The takeaway: Check with your chick feed supplier to see if grit is required with the food you’re feeding the babies.  If yes, I personally would err on the side of caution and use grit from your local farm store.  On our next go around raising chicks, I’ll probably get a bit more adventurous, but for our first experience, I want to play it safe.  You might decide to use sand or even clean dirt – according to the research I’ve done, it’s totally up to you.  Just don’t give them too much (though what exactly that is, I’ve yet to figure out – I’ll let you know when I do).

They transform right before your eyes.

In 7 days, our girls have gone from tiny little fuzzy fluffballs to almost full-winged with the beginning of crests and tail feathers – and they’ve grown a whole lot bigger.  You can literally see them changing day to day.  One day they had no wing feathers, and the next day they had visibly sprouted.  A couple of our little ones now have full wing feathers (well, as full as they can be at a week old) and two that are just sprouting their first layer.  So fascinating how different the individuals in a group can be – all the same breed, the same hatchery, the same food and conditions, and all so different.  Just like children!

The takeaway: Be sure to take pictures every day or two – you’ll be amazed at how fast they change and develop and  you’ll be happy you have baby pics of  your wee babes!   They won’t be ‘wee’ for long.

If there’s any way they can poop in their food, they will.

We knew we’d have to change their food and water a couple of times a day, but wow, can they make a mess quickly!  Scratching and walking all over everything, let me just say that checking the babes a few times a day is absolutely necessary – don’t think you can skip a check.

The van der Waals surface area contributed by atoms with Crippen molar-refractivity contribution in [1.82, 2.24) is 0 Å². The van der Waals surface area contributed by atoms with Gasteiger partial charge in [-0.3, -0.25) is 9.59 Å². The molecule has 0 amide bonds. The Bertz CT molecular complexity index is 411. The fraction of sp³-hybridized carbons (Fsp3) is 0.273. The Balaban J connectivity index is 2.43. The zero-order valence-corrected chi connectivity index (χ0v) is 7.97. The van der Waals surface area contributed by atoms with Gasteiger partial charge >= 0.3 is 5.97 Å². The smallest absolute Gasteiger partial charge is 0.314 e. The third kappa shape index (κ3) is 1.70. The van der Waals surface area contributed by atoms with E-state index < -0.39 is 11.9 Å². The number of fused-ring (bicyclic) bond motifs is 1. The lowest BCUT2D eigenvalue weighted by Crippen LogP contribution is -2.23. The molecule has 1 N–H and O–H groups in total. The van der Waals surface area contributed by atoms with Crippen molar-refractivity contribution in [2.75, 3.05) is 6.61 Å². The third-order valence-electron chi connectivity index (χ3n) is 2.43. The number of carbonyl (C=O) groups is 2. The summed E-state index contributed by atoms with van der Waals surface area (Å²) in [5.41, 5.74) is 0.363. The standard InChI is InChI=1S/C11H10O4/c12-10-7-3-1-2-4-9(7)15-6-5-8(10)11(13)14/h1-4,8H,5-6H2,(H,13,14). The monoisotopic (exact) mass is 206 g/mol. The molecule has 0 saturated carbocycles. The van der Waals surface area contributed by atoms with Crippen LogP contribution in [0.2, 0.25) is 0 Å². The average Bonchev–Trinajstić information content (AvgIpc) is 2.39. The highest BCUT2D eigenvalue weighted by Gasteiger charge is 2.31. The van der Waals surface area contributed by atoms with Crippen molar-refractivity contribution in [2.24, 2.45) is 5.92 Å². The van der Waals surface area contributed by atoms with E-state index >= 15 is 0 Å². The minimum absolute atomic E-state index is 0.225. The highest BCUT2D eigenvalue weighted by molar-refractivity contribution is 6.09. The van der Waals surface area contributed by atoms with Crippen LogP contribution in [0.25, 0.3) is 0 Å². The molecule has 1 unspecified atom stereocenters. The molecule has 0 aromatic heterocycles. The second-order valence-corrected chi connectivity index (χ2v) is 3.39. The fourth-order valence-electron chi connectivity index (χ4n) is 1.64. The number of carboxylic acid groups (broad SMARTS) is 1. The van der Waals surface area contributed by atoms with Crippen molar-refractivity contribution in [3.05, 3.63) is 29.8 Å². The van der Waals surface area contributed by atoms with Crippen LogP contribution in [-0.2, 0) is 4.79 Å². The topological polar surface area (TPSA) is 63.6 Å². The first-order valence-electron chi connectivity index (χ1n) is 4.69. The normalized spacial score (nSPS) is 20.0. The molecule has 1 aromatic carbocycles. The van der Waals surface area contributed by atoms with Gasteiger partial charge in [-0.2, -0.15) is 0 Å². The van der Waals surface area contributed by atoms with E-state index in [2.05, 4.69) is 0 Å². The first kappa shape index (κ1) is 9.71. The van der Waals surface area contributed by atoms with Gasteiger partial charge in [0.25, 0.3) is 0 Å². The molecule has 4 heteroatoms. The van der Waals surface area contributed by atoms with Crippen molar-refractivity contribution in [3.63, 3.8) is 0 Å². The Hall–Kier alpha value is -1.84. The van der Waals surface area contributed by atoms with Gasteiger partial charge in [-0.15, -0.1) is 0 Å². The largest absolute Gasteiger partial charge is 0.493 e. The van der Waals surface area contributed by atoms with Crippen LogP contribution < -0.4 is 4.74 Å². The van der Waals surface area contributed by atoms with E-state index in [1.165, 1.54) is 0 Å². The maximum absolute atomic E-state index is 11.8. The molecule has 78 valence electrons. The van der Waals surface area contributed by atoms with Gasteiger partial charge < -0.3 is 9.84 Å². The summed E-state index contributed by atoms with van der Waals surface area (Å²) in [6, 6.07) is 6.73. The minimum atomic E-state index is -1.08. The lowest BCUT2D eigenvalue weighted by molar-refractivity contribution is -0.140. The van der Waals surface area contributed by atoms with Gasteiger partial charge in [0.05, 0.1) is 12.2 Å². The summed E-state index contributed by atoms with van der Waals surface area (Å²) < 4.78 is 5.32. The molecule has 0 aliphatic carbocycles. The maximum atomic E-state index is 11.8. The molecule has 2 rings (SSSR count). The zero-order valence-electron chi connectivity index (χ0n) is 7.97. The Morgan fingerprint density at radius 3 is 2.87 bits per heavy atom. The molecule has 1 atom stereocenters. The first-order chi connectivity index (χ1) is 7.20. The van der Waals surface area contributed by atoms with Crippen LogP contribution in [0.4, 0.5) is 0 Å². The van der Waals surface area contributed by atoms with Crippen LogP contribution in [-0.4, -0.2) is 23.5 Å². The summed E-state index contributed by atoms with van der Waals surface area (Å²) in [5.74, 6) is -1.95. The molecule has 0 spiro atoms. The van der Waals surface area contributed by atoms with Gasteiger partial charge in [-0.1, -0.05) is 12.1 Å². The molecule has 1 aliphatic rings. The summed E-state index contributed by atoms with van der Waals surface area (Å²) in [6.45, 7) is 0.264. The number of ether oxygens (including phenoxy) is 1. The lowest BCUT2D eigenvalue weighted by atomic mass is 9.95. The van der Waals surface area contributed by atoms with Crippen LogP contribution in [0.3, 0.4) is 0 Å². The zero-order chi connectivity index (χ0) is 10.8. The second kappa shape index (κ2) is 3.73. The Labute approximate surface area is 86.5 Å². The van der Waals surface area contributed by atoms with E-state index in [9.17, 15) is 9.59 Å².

The takeaway: The food and water containers need to be cleaned each and every time with mild soap and water, though it would be super easy to just rinse them (though I’d advise against it as you’re learning the art of chicken raising).

They love lullabies.

I’m amazed at how these little creatures just know how to care for themselves.  Instinct is an amazing thing – here they are, no mama to show them how to ‘live’, and they just know what to do, or they figure it out quickly.  What we’ve really noticed is how they respond to quiet, musical sounds.  I assume this would be because mama chickens would cluck and coo at them, and they’re just set up for that.  Check out this little video of my son humming a lullaby to one of our mellower babies:

The wrap-up.

We’ve learned so much the last week, but most of all, we’ve learned that baby chickens are so much sweeter than I could have ever imagined. I can see now why people get so attached to ‘their girls’.


I’m sure there will be more occasions over the coming weeks where we look at each other and say, ‘How come no one told us that?‘. I can almost guarantee it. And we’ll be ready for our minds to be awed by the wonder of nature once again.  And the need to clean the feeder out once again…